RLC

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About RLC

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    Scotland

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  1. Cedar top repair question

    No cedar scent that I can detect. It just smells like an old fiddle. I had thought the stain was maybe to hide the bright redness of the cedar, but then who is going to be looking inside...other than us?
  2. Cedar top repair question

    It's not a Jackson-Guldan. It is quite an unusual violin, however. Made by David Weir of Glasgow in 1913. The ribs are double 'ply', with no linings. Peculiar convex rib mitres. Cedar top with the inside possibly stained. Very widely spaced f'hole eyes. Flattish arching. It has a really nice scroll, in my opinion. I'm really looking forward to finding out how this instrument will sound.
  3. Cedar top repair question

    For years I have had a violin at the back of my cabinet, sitting in an unplayable state with a bad crack on the top plate. The crack runs from top to bottom, straight through the soundpost position. I am confident in carrying out this repair, however, I have never carried out a soundpost patch on a cedar top. I realise that cedar tops are quite unusual, and as such there might not be much experience of repairing them. The cedar seems fairly brittle to me, which I suspect is the cause of the crack. The top plate is almost 5mm thick, which I suspect is deliberate to compensate for the cedar. Does anybody have any advice before I begin this repair? Here's what I have been thinking about; Should I use cedar (not common in the UK, but I could order some), or else use spruce, which I have, and am used to working with? Should I follow the standard size of patch? Being that the top is so thick, and the material brittle, should I still go down to .5mm? Having never heard a cedar topped violin before, should I be expecting a reasonable sound? Any advice greatly appreciated. Thanks.
  4. What does this tool do?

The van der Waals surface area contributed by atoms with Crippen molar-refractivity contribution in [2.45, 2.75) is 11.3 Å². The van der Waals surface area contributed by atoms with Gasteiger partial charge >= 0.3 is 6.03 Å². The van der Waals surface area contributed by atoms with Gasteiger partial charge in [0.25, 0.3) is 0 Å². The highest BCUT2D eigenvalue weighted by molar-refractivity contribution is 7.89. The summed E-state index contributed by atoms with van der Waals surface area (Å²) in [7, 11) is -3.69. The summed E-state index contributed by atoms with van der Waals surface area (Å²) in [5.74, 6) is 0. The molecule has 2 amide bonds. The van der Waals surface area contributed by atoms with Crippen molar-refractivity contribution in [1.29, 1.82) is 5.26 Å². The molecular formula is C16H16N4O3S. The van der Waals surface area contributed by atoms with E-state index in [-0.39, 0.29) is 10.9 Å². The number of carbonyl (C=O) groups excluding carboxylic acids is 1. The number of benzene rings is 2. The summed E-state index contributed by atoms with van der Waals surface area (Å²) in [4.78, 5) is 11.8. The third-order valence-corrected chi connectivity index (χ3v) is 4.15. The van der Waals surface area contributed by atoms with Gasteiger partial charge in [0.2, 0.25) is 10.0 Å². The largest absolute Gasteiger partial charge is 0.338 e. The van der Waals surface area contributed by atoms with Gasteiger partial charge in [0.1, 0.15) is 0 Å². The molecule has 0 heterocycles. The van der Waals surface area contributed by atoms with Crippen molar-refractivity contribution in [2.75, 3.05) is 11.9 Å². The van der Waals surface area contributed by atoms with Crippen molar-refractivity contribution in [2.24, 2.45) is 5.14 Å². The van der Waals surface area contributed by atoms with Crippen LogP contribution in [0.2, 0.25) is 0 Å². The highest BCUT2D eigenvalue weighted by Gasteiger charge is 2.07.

Listed as a tool for shoving purfling into the Chanel?
  5. Rust inhibitor/prevention suggestions

    Currently my workshop is a damp, small shed, and I really struggle with rust on most of my mild steel tools. I tried Camellia oil on my planes, but I made the mistake of putting it on too thick, and leaving the tools unused too long. When I went to use the planes, the oil has dried and hardened. It was a nightmare to remove. Now I have started to store the tools in a better environment.
  6. I really wish there were courses such as this in the UK. As far as I am aware, there are only full-time degree-type programmes at the likes of Newark? If I could commit to three years with no income, I'd be there like a shot! On the plus side, though, today I have just received a copy of Weisshaar & Shipman's Violin Restoration. On first glance, it seems to be a treasure trove of information :-) Am really looking forward to learning more.
  7. On the subject of antiquing I am curious about the grain on the top plate of this violin. I have two questions, how, and at what stage in the finishing is this sort of antiquing done. What is the process normally used to highlight/dirty the grain? I imagine it is done after the ground, but before the varnish, is this true? The problem with this, I imagine, is that the 'dirt' appears beneath the varnish, which is not as it happens with the passage of time?
  8. Violin ID please

    Thanks George I have been lurking for a while now, and really love the ID threads. So much to learn!
  9. Violin ID please

    Thanks for the reply Martin. I'm curious, are there any good books which exist describing violins and their national traits? A sort of general outline? Is it something which can only be learned and understood through viewing and handling many instruments?
  10. Violin ID please

    Just noticed the photo's haven't uploaded. I shall try and get the rest.
  11. Violin ID please

    Good evening from a windy day here in the Scotland. This violin was purchased from a local auction for not very much money, £78 ($102) including commission for those interested. I am curious if anybody can tell me about where it might be from? It is fully lined and blocked. From what I can tell the linings are not let into the blocks. The purfling, as the pictures show, is quite close IMO to the outside edge. Once set up, it has a nice sound...other than that I am not sure what more to say about it. Any questions please ask. Whilst I have your attention, I have a related question. What attracted me to this violin was its arching. To my untrained eye, I would call it flowing. I have heard other violins described as having deep, or wide arching. I am curious, by deep arching, do people mean height above the ribs? Does wide mean distance, or scoop, in from the edges? Have I got those the correct way round? How would one describe the arching on this violin (feel free to criticize)? Apologies for the use of flash in the photographs. Poor lighting and I was struggling getting a crisp image without it.
  12. Thanks for the reply lpr. I shall research and look for horsetail. I'm sure a species of it grows here, though much smaller than the photographs of it that I have seen. Onwards and upwards, Roddy.